Thursday, October 27, 2016

Easy DIY Halloween Dog and Cat Treats!

DIY pet treats Halloween

You might see some four-legged trick-or-treaters this year, or maybe you just want to spoil your pooch or kitty! Either way, it's time to roll up your sleeves and make some of these easy pet treats!

Makes 14 treats


  • 2 cups water
  • 3/4 cup canned applesauce
  • 1/8 teaspoon vanilla
  • 1 egg
  • 3 cups whole-wheat flour
  • 1 cup white flour
  • 1/4 cup chopped nuts
  • 1 tablespoon baking powder
  • 1/4 teaspoon nutmeg
  • 1/4 teaspoon cinnamon
  • 1/4 cup oats

- Preheat oven to 350 F.
- In a bowl, mix water, applesauce, vanilla and egg thoroughly.
- In a separate bowl, combine flour, nuts, baking powder, nutmeg, and cinnamon, stirring well.
- Add wet ingredients to dry and mix well.
- Spoon into greased muffin tins, filling each cup completely and bake for about 1 1/4 hours. Cool completely and store in a sealed container.

Makes 18 treats


  • 1/4 cup warm water
  • 5 tablespoons parmesan cheese
  • 3 tablespoons soft margarine
  • 1 tablespoon cod liver oil
  • 1 cup white flour
  • 1/4 cup soy flour 

- Preheat oven to 300 degrees Fahrenheit.
- Combine water, cheese, margarine and oil.
- Add flour and form a dough.
- Roll to 1/4 inch thick and cut with cookie cutter.
- Bake at 300 degrees on an ungreased cookie sheet for 20-25 minutes or until cookies are lightly golden.

Source: Pet Place

Friday, October 14, 2016

5 Ways to Control Chewing

Dog Chewing Tips

We’ve all experienced it- you run to the store and come home to find your favorite pair of shoes missing from the closet. A guilty-looking dog meets you at the door... Destructive chewing can be a big headache for everyone if you don't correct the behavior.

Fortunately, there are several easy ways to prevent destructive chewing. Here are 5 of our favorites:

1. Crating
If your dogs can’t reach an object, they are far less likely to chew on it. Crating can be a great way to train your pets. It’s also a great way to offer your pets needed safety and security while you’re away from home. Dogs can be crated for a few hours at a time, but should have a safe crate available to them at all times. However, you can not stick an non-crate-trained dog in a crate and expect it to adapt immediately. For more detail and instruction on properly crate training your dog, check out this guide, Crate Training 101. Safety gates are also valuable additions to a home and an alternative to crate training. They operate by keeping the dog safely contained in an area of the house that is “puppy proofed.”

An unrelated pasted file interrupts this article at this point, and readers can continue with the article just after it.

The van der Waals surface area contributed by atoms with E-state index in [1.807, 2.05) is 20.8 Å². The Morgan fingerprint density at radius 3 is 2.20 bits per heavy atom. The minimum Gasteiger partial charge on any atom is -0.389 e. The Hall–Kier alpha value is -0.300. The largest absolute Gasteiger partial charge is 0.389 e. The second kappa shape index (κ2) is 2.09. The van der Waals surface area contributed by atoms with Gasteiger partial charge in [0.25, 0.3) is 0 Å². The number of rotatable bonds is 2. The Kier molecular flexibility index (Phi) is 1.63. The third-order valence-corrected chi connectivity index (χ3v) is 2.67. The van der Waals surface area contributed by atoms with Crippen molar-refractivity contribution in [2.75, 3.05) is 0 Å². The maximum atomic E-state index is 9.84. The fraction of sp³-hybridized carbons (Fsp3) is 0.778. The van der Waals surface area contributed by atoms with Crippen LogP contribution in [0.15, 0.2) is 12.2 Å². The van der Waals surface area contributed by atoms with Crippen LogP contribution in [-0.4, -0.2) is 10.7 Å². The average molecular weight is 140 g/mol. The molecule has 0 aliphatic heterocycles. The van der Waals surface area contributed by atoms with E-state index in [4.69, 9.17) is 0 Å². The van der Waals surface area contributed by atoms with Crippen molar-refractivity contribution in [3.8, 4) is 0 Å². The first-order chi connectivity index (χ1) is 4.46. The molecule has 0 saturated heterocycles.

2. Teach Dogs to Ignore Non-Toys
dog shoeIn many cases, dogs chew on non-toy items simply because they haven’t been taught what’s appropriate and what’s not. Here’s how to make your non-toys less appealing: Place several objects of varying levels of interest on the floor. These should consist of toys (balls, chews, squeaky and non-squeaky toys) as well as “non” toys (shoes, keys, etc.). Allow your dog to peruse the items and reward them with a click (or verbal reward, like "good boy!") and a treat when they pick up an allowed “toy”. When they pick up a non-toy, take the item away and do not offer a treat. It won’t take long for your dog to learn which items are appropriate and which are not.

3. Offer Chew Alternatives
Providing your dog with plenty of safe things they can chew will go a long way towards stopping the chewing of things they shouldn’t eat. Remember, chewing is a natural, normal behavior for dogs. Make sure your dog - and especially your teething puppy, has access to plenty of chewable items like long-lasting chew treats, bully sticks, antlers, a stuffed Kong toy, and the like. Keep in mind, your dogs should always be under supervision while they chew to avoid a choking hazard.

4. Smart Toys
Many dogs chew because they are bored. Selecting a smart toy can go a long ways towards stopping unwanted chewing. Favorites include puzzle feeders, chew toys or exercise toys. Toys that force your dog to use problem solving skills are an excellent way to both alleviate boredom and to provide important mental and physical exercise.

5. Anti-chewing Aids
If your dog simply isn’t getting it, try one of the many anti-chewing aids on the market. Bitter Apple spray is one of our favorites. A quick spritz of the spray on an object will often be enough to deter unwanted chewing. These anti-chewing aids are designed to make the object much less appealing to your pets. There are many anti-chewing aids that you can try but do your best to avoid anything with hot pepper spray or other negative reinforcement tools (such as a shock collar). There is no object more valuable than your dog’s health and happiness.

When destructive chewing is a result of separation anxiety, or when none of the methods above help, consult a professional trainer for additional advice. Besides ruining your possessions, destructive chewing can be dangerous for your furriest family members.

Do you have a favorite “stop chewing” method not mentioned above? Please, share your experiences in a comment below!

Source: The Dogington Post